Oooh! Aren’t we naughty?! See question 7 below.
The following questions have been prompted in the past couple of weeks by many people – some are named at the end of this piece.
1: Are new currencies replacing money?
New currencies are proliferating. We can use them to acquire things and access services, and we can use them as rewards and incentives. These currencies include reputation, sharing, relevance, participation and such. We’ve all done “freebie” work projects in order to acquire reputation; and we have given the benefit of participation and training to others in exchange for their work.
But how will all this evolve? Will these currencies become a bigger part of our lives? Arthur Brock wrote that “Reputation currencies do NOT operate the same way as monetary currencies. Period. If you find yourself in a situation where you need a reputation currency (and I would suggest more of you should be finding yourself in that situation than currently are), do not create your reputation system as if it is a monetary system. You do not spend or trade reputation. Once you earn it, it is yours.”
Sadly these currencies don’t pay the rent directly, but we are certainly finding that they appear in both income and expense columns.
2. Is information a material? An Information Age fill-in-the-blank.
In the Stone Age humans made arrowheads to hunt food – out of stone.
In the Bronze Age humans made axes and necklaces – from bronze.
In the Iron Age humans made scissors and kettles – from iron
In the Information Age humans make [fill in the blank] from information.
So…is information a material?
3. Are designers causing more problems than they solve?
Things that we design may beautifully meet a specific need or fulfill a particular function. But very often these results are accompanied by other effects: knock-on effects that we were not looking for and did not anticipate.
“This has been dubbed the ‘cobra effect’, after an anecdote about how a bounty for killing cobras in British India created a perverse incentive for people to breed cobras.” (citation: Wikipedia)
It is the responsibility of designers to use their ethical instinct to try and foresee what these effects might be and design to mitigate bad outcomes. They should lift their eyes from the proximate problem and consider the larger context. “A designer is responsible as a civic participant on planet earth to ask themselves “Does this thing I am doing make the world a more or less good place to live in?” “
4. “What is the meaning of all this data?”
The data flood issue is still a huge problem. So companies are more and more hiring specialists whose job it is to explain the data and to contextualize it to the team.
5. So what is the new advertising model?
Every company has the opportunity and the obligation to be a media company. It has to create a product or service that someone becomes obsessed with. Then it has to support that someone’s voice. That is the new advertising model.
6. Is the second screen for niches?
Speaking of the Stone Age, that’s where Paul Berry, CEO of Rebelmouse, says the second screen experience is stuck. He is looking for niche channels on the second screen. When he’s watching that big game, he’s not interested in a feed that tells him Touchdown!!! but would rather learn from afficionados of the history and tactics of the particular play. He sees niche passions as the developing front – and he has put his money where his mouth is with The Dodo, which is a site for people seriously into the issues of endangered wildlife – the site is growing very fast.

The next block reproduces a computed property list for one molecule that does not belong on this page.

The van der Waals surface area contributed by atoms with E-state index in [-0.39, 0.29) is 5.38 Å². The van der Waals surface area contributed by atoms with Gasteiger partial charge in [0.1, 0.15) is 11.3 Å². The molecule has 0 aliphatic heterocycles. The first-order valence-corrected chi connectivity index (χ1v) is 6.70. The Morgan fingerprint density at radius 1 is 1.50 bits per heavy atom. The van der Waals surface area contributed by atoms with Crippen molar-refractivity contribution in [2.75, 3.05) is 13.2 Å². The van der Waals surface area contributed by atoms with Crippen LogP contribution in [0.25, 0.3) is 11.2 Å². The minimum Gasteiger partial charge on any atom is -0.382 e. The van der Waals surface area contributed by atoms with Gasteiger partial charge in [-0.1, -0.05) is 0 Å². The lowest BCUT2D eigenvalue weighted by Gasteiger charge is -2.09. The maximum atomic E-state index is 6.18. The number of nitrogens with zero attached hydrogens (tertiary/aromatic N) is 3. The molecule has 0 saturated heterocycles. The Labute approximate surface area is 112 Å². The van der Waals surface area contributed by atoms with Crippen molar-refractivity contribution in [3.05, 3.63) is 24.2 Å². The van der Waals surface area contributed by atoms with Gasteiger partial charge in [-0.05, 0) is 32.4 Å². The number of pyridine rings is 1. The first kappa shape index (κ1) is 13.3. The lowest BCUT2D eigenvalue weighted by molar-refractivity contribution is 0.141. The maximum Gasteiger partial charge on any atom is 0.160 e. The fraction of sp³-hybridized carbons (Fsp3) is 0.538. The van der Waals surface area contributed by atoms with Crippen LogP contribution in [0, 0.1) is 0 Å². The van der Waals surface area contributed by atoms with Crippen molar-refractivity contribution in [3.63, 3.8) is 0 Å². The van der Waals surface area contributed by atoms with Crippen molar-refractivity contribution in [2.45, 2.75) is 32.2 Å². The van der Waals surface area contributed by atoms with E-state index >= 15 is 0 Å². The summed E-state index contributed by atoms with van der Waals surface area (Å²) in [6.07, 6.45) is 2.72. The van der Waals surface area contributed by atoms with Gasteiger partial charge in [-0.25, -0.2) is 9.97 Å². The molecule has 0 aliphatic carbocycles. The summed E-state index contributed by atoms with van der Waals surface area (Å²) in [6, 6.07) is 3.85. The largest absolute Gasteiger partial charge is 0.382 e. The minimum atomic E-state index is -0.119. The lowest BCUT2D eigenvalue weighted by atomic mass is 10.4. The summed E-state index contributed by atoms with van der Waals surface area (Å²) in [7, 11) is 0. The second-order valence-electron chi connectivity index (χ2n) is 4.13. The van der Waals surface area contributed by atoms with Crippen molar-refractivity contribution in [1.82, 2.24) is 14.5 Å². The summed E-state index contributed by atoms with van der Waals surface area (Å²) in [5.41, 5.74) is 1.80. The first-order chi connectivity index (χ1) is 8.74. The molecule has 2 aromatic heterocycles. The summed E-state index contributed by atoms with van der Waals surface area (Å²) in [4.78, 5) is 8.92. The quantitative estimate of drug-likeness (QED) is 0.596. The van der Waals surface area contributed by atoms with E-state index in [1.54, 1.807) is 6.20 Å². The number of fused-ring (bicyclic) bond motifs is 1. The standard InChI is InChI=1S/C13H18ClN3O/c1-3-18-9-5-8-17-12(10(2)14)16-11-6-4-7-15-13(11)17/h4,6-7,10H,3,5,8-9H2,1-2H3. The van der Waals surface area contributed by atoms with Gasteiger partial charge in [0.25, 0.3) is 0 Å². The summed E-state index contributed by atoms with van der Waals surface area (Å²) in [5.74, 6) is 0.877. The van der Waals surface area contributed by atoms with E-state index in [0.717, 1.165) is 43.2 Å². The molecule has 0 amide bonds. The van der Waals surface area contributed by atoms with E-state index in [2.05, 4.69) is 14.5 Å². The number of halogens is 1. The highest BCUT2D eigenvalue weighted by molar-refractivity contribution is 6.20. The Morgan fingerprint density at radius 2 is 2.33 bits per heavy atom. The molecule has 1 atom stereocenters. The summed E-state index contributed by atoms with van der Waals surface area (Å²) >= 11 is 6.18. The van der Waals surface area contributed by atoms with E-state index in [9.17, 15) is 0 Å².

Paul sees Vice as a niche site – “it was like the cool kids in high school – so cool it was dangerous – so dangerous that 1 in 10 would die – so we were curious and Vice flourished in that niche.”
7. Is Pollock still going on about Company Culture?
Yes absolutely!I have been seeing more and more companies making videos extolling the virtues of their particular culture. Already I wonder if this is a signifier of something. They do like to brag on their ping pong tables and their beer drinking and their camaraderie and their we-don’t work-too-hard-we-have-loads-of-fun vibe. Then there are the big differentiators: you get your own graphic avatar for example. And that’s the same place where you can get your picture taken on an old orange couch. Woohoo!
All this really makes you wonder who some of them are recruiting? I guess they’re not looking for people who care about creating their own individual identity – or who have friends already or who want to strengthen their craft and work with brilliant co-workers and do great work and advance themselves and enhance their capabilities and maybe some day build their own business. There are certainly many terrific companies that do chase these people: they tend to feature their portfolios rather more than their happy-campers. So it seems there is a lot to be learned from these videos.
Finally – how about the adorably self-conscious irony of that corporate About Us vid that shows a huge close-up of a tote bag emblazoned Work is Stupid.
Thanks: People who have contributed unwittingly to these capsules include Paul Berry of Rebelmouse, John Abell of LinkedIn, Lockhart Steele of Vox, Eric Wattenberg of CAA, Craig Metros of Ford, Ingrid Fetell of Ideo, Allan Chochinov of SVA, and Steve Schlafman of RRE Ventures and Rama Chorpash of Parsons. And Gotham Media and IDSA. My thanks to them and to all of you who keep me on my toes.